Property developers have always focused on prime locations, but as new infrastructure opens up suburban areas there will be increasing numbers of investors considering projects outside of the traditional city core, according to Mr. Neil MacGregor, Managing Director of Savills Vietnam. Indeed, it has proven difficult for developers to secure city center sites and they have therefore shifted their focus to alternative locations that will benefit from improved infrastructure.

As Ms. Duong Thuy Dung, Director and National Business Line Leader at CBRE Vietnam, told VET recently, best-selling projects are not dependent on the segment or on low prices. A combination of three main factors - location, price, and quality - are what’s important. “If the project is in the affordable segment but located in an inconvenient spot and of low quality, then buyers will not be interested,” she said. “Conversely, if your location is good but prices are too high there will be no sales. It must be a combination of these three factors.”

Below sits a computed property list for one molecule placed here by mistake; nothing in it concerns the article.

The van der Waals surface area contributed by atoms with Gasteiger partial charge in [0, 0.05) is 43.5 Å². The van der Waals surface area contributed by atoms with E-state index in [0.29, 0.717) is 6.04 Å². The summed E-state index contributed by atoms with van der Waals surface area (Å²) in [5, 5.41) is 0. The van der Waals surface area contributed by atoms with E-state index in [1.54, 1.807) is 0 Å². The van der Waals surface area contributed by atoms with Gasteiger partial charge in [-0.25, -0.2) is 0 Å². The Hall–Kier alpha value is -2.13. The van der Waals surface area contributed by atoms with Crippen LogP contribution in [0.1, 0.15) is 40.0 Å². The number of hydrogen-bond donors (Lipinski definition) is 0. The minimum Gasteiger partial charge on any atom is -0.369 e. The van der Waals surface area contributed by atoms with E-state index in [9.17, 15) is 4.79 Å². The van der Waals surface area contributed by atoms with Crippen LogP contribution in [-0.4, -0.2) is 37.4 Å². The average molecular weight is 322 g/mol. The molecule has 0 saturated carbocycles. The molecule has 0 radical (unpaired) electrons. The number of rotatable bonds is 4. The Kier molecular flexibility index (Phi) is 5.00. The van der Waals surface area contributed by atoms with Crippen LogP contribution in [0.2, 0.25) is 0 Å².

Many M&As have taken place recently but the problem is that the number of people who want to buy outnumber the products available. “There are insufficient products that meet the three factors above and buyers are wise, especially foreign investors,” Ms. Dung added. “They will carefully consider whether products have enough of those three factors. If not, there will not be many deals completed.” 

Looking ahead

Real estate M&A activities may see huge demand coming from foreign investors, who are still eagerly seeking “clean and clear” development sites. Despite the ongoing difficulties in finding good quality stock in the market, real estate is expected to be strong in 2017 thanks to the major growth momentum seen in Vietnam over recent years. HoREA has forecast that M&A activities in Vietnam’s real estate market this year will soar and is also a chance to resolve around 500 stalled or long-delayed projects in Ho Chi Minh City’s property market.